What is 4-H PetPALS?
4-H volunteers teach youth the skills needed to interact with residents in healthcare facilities, like assisted living and nursing home facilities, enhancing intergenerational relationships. Youth learn about the physical challenges associated with aging, as well as medical conditions they may encounter while visiting. They learn to communicate with residents, and gain an understanding of their rich histories, while becoming more compassionate and caring.
Young people learn to train and prepare their pets so they can participate in animal-assisted activities as a team. Youth learn about animal behavior, animal handling techniques and proper pet care. They gain a greater appreciation for their pet and form a stronger human-animal bond.
A 4-H PetPALS Documentary
CONGRATULATIONS to Athens County, Ohio 4-H member Emmy Beck-Aden for being awarded FIRST PLACE Documentary at the 2016 National 4-H FilmFest in Missouri. Her documentary is titled "Paws for Larger Service," highlighting the Ohio 4-H PetPALS program. This documentary is excellent to introduce 4-H members and volunteers to the Ohio 4-H PetPALS program.
Who is Involved?
4-H PetPALS allows young people to be models for residents in healthcare facilities and the community at-large. Everyone involved learns of the significance of human-companion animal interactions, as well as the importance of intergenerational relationships.
How to Become an Adult Volunteer
To become a Master 4-H PetPALS Volunteer Leader (in Ohio), you must first complete the requirements to be accepted as a 4-H volunteer leader. Volunteer applications are available from your Ohio county Extension office.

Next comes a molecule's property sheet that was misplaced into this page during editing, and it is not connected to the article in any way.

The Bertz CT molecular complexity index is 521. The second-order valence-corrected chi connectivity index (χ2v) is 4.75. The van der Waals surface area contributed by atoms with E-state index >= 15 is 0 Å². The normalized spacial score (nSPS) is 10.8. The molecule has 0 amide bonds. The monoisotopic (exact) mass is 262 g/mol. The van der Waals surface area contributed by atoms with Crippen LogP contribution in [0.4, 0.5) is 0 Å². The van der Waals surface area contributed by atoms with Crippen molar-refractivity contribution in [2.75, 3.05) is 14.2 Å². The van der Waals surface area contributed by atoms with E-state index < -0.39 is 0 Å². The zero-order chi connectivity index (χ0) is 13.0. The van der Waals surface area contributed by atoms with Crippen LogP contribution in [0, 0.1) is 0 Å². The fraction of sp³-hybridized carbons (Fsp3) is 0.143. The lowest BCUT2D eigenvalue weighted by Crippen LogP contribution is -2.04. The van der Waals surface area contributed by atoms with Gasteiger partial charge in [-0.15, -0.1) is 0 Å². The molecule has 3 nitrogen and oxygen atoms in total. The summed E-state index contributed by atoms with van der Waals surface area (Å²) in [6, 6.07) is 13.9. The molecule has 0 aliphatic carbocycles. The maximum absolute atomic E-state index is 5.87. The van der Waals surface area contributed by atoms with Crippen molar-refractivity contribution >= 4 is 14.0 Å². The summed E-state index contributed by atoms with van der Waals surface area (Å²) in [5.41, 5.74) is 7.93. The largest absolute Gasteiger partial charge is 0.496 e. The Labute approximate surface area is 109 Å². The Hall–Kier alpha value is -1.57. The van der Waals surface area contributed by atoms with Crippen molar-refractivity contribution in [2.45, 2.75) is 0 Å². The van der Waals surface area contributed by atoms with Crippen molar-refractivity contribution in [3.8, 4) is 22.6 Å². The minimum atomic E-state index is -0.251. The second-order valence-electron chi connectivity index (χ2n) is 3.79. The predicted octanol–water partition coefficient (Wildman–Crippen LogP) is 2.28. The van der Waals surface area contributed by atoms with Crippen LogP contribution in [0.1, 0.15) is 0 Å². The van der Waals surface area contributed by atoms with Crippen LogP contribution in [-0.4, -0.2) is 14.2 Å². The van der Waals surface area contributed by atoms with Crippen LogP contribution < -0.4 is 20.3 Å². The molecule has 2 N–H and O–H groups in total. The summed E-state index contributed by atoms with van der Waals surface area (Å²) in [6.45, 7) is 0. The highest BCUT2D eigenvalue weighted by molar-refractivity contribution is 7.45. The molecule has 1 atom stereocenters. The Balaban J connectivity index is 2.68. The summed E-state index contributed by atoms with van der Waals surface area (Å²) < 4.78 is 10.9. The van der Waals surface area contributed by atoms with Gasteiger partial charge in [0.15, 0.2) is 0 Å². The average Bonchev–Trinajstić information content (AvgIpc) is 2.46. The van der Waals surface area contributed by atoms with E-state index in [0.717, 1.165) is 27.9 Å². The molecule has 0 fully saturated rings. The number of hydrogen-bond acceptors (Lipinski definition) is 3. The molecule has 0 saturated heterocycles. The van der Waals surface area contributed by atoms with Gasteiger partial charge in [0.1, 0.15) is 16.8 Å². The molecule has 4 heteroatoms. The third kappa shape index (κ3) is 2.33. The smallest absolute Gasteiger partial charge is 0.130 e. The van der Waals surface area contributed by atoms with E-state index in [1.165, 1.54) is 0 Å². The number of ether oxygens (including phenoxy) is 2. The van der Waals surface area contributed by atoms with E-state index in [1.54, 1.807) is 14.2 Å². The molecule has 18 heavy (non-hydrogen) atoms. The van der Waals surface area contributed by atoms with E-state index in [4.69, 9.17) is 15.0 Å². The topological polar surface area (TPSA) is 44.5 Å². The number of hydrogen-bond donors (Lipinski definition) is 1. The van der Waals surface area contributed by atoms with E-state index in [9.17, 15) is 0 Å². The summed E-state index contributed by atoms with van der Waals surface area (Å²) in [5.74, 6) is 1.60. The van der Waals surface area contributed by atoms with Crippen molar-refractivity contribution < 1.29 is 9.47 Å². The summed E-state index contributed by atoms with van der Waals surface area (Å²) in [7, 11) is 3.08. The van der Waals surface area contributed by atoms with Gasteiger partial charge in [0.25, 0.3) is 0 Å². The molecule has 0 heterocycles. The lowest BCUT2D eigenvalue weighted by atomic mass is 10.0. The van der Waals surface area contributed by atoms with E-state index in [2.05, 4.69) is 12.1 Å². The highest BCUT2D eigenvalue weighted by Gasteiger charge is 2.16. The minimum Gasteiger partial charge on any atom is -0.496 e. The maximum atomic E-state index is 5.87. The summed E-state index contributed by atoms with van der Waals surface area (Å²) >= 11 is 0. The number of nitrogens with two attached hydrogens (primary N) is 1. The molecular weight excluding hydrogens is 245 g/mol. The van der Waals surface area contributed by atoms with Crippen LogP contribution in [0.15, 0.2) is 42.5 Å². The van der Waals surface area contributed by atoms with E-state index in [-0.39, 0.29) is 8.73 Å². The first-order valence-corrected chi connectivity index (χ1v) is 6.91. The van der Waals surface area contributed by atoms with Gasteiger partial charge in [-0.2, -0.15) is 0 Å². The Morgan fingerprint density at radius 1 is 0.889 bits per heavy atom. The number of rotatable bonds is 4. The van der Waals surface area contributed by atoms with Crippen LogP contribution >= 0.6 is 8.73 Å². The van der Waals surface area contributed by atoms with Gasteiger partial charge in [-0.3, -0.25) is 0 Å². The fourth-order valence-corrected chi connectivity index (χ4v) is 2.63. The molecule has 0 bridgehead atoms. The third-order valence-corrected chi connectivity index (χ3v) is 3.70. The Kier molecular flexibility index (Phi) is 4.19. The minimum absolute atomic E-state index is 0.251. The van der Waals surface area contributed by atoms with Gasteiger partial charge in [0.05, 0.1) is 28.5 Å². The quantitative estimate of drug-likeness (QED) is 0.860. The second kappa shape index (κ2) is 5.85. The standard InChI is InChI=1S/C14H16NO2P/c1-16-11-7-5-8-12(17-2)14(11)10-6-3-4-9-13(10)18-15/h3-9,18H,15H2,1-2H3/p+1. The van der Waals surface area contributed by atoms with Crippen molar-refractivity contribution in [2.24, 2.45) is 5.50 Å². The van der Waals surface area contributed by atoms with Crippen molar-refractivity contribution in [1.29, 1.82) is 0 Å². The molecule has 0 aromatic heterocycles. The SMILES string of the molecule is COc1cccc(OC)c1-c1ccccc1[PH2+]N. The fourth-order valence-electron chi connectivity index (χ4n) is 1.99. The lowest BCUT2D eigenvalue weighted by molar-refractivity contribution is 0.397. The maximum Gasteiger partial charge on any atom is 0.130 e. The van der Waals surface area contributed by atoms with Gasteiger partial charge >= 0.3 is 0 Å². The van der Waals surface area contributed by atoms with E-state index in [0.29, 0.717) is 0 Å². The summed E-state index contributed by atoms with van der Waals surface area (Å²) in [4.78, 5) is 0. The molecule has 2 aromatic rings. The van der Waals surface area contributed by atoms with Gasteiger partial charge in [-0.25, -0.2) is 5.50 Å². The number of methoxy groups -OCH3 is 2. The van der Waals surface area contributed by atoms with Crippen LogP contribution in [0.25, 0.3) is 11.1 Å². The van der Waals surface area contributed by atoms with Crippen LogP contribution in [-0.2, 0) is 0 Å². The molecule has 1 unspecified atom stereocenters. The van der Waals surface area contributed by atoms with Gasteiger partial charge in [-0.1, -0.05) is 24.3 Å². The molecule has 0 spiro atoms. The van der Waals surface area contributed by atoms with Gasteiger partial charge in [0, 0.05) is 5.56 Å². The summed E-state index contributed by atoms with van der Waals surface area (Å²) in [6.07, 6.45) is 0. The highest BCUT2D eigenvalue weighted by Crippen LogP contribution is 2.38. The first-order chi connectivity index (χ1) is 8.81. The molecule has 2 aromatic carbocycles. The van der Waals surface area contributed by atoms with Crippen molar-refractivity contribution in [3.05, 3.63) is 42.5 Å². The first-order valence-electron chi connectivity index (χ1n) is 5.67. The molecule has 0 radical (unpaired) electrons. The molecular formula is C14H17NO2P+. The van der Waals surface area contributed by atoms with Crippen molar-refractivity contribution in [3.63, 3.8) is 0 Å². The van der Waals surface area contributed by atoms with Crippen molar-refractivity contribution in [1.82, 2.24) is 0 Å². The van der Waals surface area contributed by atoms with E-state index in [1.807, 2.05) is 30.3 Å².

Some experience in working with dogs, and/or cats, and other pets is necessary. And you must have a sincere interest in enhancing the lives of residents in assisted living and nursing homes through animal-assisted activities.
The minimum commitment for our program is at least two years. It involves a six-hour workshop to become trained as a Master 4-H PetPALS Volunteer Leader. It requires a purchased copy of our curriculum, to review and become familiar with prior to the training. Volunteers should then plan to spend four hours per month facilitating animal-assisted activities during 4-H meetings
How to Involve and Enroll Youth
The youth curriculum is designed as ten steps, to be taught and experienced in a minimum of ten meetings. The youth must have a suitable animal. Ownership of said animal is not required, however the youth must be associated with the animal long enough to form a bond.
A young person must:
- Be at least age 8 and enrolled in the third grade as of January 1 of the current year, and not over 18 years old. 4-H eligibility ends December 31 of the year in which an individual attains the age of 19.
- Either own a pet or have access to a pet:
- Establishing the human-animal bond and forming that youth-pet team are very important in this project and the basis for successful completion.
- Youth must have contact with the pet over a long enough time period to establish a positive bonding relationship with that animal
- Dogs and cats must be at least one year old prior to the first visit to the healthcare facility.
- Rabbits, guinea pigs, and chinchillas must be at least six months old prior to the first visit to the healthcare facility.
- Enroll in a 4-H club with a Master 4-H PetPALS Volunteer Leader.
- Successfully complete the activities in the 4-H PetPALS curriculum.
- Make a commitment to visit healthcare facilities upon completion of the curriculum.